In Tirana, Albania: an international conference on women’s access to land

Women's land rights are vital to every country’s development. Yet, those rights are routinely violated, denied, or simply not enforced.


“Empowering women through access to land” was the focus of an international conference held earlier this month in Tirana, Albania, organized by FAO together with GIZ on behalf of the Government of Germany.

In many countries in the Western Balkans, women have lower access to land than their male peers, and are often restricted to so-called “secondary land rights.” This means they have land rights only via male family members. In the case of divorce, widowhood or her husband’s migration, a woman risks losing her entitlements. Without clear ownership rights, women may be unable to sell or lease land, or use land as collateral for obtaining credit.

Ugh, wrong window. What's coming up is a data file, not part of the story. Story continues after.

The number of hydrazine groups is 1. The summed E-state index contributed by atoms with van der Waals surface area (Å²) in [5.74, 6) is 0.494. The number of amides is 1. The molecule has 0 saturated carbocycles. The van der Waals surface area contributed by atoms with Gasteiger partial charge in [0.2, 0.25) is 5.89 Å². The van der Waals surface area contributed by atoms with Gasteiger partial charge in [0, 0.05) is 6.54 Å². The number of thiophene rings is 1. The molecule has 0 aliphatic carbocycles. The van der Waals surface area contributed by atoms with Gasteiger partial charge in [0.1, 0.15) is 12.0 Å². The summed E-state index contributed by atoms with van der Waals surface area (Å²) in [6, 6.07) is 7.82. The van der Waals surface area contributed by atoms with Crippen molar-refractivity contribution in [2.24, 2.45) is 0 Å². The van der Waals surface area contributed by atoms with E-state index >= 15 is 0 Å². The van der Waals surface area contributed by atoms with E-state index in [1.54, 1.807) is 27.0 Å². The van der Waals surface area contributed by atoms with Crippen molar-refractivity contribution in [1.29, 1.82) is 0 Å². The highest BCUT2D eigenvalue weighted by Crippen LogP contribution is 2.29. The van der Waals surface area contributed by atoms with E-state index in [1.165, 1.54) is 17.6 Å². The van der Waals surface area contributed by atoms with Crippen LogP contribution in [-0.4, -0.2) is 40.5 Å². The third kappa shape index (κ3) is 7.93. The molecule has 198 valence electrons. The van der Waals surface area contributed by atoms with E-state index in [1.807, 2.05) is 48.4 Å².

“The obstacles that prevent rural women from effectively enjoying land rights are numerous and complex,” said Marcela Villarreal, Director of FAO’s Office of Partnerships, Advocacy and Capacity Development Division. “They range from inadequate legal standards and weak enforcement, to cultural barriers.”

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